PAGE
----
How To Write A Successful Petition

By the staff of

It's difficult to say exactly what makes a petition successful. Some of it is just luck. Some of it is timing.

Still, it's possible to come up with a few general principles or guidelines for writing a successful petition. In our experience, these ten are particularly important.

  1. Write Clearly and Concisely: Prospective signers often don't have a lot of time. It's important to state your main goal concisely, and at the start of the petition. Although a good petition can include a certain amount of background and context, the first paragraph should make it absolutely clear what the petition hopes to achieve.

  2. Spell Check and Proofread: This may sound obvious, but it's amazing how many petition hosts don't even bother to spell-check their petitions. If you want people to take your petition seriously, then you need to put in the time to make sure it sounds serious and professional.

  3. Use the Power of Email: Internet petitions are unique-and different from online petitions-because they can reach a global audience of millions with only a minimal investment in terms of time and money. Email, in particular, is cheap, easy, yet highly effective. Don't spam, but do send your petition link to any friends or family that might be interested-and ask them to send it on to their friends. This works much like "word-of-mouth marketing" and it is the most effective kind of marketing out there.

  4. Foster an Online Community: Prospective signers like to know what others have said or thought about your petition. Use discussion groups, blogs, links, and other online tools to create a community around your petition-a group of committed and interested people who can engage in intelligent dialogue, and educate each other about the issues at stake. An online community is also a great way to keep the petition going, and even to transform it into a national movement, once it has been sent to the recipient.

  5. Publicize your Petition Online: There are lots of ways for signers to find your petition, but publicity always helps. Advertising on Google, Overture, and other search engines is one obvious step. But if you don't have the money to advertise, you can also publicize your petition by posting links to it on relevant online discussion groups and blogs. You can also try link-exchanges with sites that cover issues similar to those in your petition. At, you can even place an embeddable widget on your blogs or websites for extra exposure.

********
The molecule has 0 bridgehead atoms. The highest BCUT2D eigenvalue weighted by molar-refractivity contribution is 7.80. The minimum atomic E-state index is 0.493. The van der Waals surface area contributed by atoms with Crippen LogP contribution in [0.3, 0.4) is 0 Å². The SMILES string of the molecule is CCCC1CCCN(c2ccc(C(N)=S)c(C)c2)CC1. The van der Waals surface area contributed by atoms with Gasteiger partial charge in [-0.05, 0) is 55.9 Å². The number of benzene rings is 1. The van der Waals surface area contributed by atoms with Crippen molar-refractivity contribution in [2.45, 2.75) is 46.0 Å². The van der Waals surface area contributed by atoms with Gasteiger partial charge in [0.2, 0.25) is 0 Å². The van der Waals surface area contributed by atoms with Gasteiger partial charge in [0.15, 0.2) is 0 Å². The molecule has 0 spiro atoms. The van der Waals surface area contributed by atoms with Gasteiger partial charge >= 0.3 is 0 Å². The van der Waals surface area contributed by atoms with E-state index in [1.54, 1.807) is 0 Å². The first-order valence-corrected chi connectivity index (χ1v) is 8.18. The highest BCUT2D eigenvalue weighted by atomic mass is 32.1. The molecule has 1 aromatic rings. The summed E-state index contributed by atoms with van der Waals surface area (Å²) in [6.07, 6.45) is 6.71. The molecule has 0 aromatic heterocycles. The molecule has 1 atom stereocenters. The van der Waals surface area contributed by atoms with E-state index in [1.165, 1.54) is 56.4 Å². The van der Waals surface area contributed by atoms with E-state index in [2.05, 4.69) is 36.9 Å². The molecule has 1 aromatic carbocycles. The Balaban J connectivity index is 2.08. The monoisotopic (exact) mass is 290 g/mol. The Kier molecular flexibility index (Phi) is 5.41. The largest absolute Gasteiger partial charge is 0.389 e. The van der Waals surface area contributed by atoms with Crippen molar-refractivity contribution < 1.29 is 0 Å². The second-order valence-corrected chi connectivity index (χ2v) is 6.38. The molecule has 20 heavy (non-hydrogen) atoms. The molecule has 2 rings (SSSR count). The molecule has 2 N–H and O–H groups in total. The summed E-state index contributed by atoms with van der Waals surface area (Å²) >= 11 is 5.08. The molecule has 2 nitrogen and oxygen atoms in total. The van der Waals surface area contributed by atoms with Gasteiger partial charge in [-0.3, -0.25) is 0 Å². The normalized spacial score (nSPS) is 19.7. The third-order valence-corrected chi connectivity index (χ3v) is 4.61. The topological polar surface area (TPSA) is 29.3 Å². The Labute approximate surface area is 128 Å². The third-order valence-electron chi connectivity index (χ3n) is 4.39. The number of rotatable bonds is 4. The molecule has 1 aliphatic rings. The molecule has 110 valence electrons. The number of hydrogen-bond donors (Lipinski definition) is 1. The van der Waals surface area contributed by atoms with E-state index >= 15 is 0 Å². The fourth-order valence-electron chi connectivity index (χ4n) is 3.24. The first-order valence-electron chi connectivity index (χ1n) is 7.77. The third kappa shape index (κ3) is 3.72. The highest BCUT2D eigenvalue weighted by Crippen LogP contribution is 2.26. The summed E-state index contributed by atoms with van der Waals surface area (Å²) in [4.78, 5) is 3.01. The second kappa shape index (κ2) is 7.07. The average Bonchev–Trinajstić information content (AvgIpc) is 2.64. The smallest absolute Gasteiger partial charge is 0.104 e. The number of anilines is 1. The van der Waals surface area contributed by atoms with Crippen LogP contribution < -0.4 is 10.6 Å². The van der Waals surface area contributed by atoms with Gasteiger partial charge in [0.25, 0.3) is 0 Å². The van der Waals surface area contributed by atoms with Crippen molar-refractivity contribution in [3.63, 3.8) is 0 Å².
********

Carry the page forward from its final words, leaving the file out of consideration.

6. Get Media Coverage: Advertising and viral marketing are two ways to get traffic. Successful petitions also often get some attention in the media. This doesn't mean your petition needs to be covered in The New York Times. Often, the most successful petitions are those that receive attention on local radio, or even on small Internet news sites.

  7. Supplement with Offline Efforts: Because you've created an online petition, you may overlook the offline world. But there are several things you can do at home, at the office, and at various other places to get more signatures. For instance, posters on community bulletin boards (e.g., at the library), or even word-of-mouth marketing at the office, can help a lot. The important thing is for people to know your petition exists.

  8. Be Polite and Reasonable: It's important to make your point, but it's also important to do so politely. Potential signers are turned off by rude or offensive petitions-even if they're sympathetic to the goals you're trying to achieve. The best petitions sound reasonable, intelligent, and willing to acknowledge other points of view.

  9. Be Practical: Your petition should be ambitious (see the next tip), but realistic. The change you're advocating should be concrete and achievable. If visitors to your petition think you're just shooting for the moon, they're unlikely to sign the petition, even if they support the cause.

  10. Think Big - You Can Do It! Finally, it's important to remember that you've got one of the most powerful activism tools ever invented --the Internet-at your disposal. You may wonder if your voice will ever be heard. But online petitions are special precisely because they allow everyone to have a voice.